Randomly amplified polymorphic DNA paternity markers were used to assess male success during simultaneous, three-way mating opportunities between cultured clones of the hermaphroditic protochordate Diplosoma listerianum. The previously reported blockage of sperm movement in the oviduct, barring access to the site of fertilization in the ovary, was shown to prevent cross-fertilization between two particular clones. The same mechanism prevents selfing. Direct observation of pairings within a more extensive set of laboratory clones derived from the same natural population indicated that failure of one or both partners of a pair to produce brooded progeny was relatively common. A weak negative correlation was found between the mating success of pairs and their overall genetic similarity estimated from RAPD fingerprints from several primers. The data suggest the operation of a somatic-gametic incompatibility mechanism regulating mating in D. listerianum. This may involve differential phagocytic removal, in the oviduct, of sperm that share self-recognition markers with maternal tissue.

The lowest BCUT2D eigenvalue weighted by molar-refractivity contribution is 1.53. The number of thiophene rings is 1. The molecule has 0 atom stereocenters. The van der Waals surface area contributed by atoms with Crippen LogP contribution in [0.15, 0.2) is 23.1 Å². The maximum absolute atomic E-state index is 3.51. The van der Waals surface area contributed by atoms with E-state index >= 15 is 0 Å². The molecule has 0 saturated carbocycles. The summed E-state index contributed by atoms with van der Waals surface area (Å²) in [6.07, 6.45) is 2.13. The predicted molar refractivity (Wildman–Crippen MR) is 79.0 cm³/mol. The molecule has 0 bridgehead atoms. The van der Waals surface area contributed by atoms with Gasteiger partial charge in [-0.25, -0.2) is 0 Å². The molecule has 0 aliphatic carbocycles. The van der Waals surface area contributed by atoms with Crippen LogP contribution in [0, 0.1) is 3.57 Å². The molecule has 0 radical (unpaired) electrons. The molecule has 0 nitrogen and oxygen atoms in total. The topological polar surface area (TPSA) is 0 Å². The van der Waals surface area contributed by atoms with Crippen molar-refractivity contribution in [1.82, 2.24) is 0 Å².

|Number of pages||7|
|Journal||Proceedings of the Royal Society of London. B, Biological Sciences|
|Publication status||Published - 22 Apr 1996|
- WILD RADISH
- ARBITRARY PRIMERS
- MATE CHOICE